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Pete Robbins - Silent Z Live (Hate Laugh Music)

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Pete Robbins
Concert versus studio. That enduring dichotomy of setting is a driving factor in altoist Pete Robbins' fourth release. His third was a studio affair; one that while deemed an overall success by the altoist didn't quite muster the intensity of his live work. This set, pulled from a pair of dates at Brooklyn venues, has intensity to spare thanks in no small part to the colleagues convened for the occasions. The other obvious determinant is Robbins' songbook, an eclectic assemblage of compositions influenced in part by Tim Berne's work, particularly in the context of Bloodcount. Robbins' puzzle board pieces a similar metric complexity, highly malleable harmony and an embrace of prog-rock and fusion elements. These are compositions that resolutely avoid stasis and rarely cede an often exhilarating and occasionally dizzying forward momentum.

Of Robbins' band mates, Tyshawn Sorey is arguably the most integral as a drummer whose rhythmic versatility and perspicacity is seemingly impossible to surpass. His constantly active and pan-directional stick play hardly falls under rubric of subordinate accompaniment, Rubik's Cube beats coming fast and furious from his kit. Cornetist Jesse Neuman and guitarist Mike Gamble each make ample use of electronic effects with varying degrees of success. Neuman's horn almost sounds like a chromatic harmonica on the opening “edit/revise", expanding into Milesean watercolors for his solo. Gamble's florid rock-inflected runs are sometimes spill over into excessive distraction, but there's no denying the precision he applies with plectrum and pedals. His rippling melancholic chords in the opening minutes of “his life, for all its waywardness" feature him at his best and the entrance of the others almost feels like an intrusion.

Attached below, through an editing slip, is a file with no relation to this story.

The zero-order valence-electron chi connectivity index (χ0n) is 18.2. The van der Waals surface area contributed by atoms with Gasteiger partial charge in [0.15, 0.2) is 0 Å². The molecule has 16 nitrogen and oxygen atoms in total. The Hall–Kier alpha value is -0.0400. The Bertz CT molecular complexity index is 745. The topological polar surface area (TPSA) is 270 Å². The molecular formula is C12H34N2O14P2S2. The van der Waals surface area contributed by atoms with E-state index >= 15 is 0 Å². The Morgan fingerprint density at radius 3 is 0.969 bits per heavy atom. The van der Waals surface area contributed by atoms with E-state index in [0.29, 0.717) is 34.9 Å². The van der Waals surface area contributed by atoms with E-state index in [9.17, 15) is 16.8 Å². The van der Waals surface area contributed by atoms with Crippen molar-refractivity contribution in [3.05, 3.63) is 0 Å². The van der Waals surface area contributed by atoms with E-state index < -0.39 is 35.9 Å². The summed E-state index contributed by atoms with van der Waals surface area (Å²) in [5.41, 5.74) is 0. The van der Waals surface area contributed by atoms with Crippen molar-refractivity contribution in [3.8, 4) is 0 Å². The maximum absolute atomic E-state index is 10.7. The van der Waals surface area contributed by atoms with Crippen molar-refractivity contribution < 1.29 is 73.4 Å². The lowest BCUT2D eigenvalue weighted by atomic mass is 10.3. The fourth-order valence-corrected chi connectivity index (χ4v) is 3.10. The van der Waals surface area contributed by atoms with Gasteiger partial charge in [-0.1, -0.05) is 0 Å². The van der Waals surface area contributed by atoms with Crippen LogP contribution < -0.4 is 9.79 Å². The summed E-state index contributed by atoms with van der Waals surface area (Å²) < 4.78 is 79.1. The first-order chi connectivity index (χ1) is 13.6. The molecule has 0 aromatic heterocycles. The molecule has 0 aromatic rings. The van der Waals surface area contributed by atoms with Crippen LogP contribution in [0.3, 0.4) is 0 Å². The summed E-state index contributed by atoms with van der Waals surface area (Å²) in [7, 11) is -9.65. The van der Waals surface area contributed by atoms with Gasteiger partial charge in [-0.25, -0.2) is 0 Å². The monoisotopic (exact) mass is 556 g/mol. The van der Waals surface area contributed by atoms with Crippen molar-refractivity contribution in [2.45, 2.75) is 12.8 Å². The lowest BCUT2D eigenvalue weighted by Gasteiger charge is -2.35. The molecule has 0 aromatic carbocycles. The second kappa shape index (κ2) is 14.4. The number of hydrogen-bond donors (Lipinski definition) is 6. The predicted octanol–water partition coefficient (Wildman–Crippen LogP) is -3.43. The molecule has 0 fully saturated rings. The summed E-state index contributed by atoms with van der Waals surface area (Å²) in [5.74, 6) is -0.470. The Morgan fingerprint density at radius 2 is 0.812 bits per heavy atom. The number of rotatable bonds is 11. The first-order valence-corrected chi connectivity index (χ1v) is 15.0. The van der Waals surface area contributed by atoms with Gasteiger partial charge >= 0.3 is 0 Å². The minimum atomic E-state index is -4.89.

Bassist Thomas Morgan isn't often a foreground presence, but his contributions are just as essential as his more gregarious partners. The rubber band ostinato snapping gently between Sorey's chattering syncopations on the flowing “some southern anthem" and the oleaginous unaccompanied introduction to “Bugle Call" are just two example of his sturdy pizzicato placement. The latter is the first of four final pieces that trade Neuman for pianist Cory Smythe and the added 'acoustic' presence subtly alters the ensemble dynamic without undercutting its guiding characteristics. Intricate meter investigations and free-spooling melody are still prominent preoccupations, Sorey lighting brushfires beneath Robbins' and Gamble with his sticks even in the closing tightly-wound collective improvisation. This one took me some time to warm to, but once it clicked the rewards were ongoing.

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This story appears courtesy of Master of a Small House.
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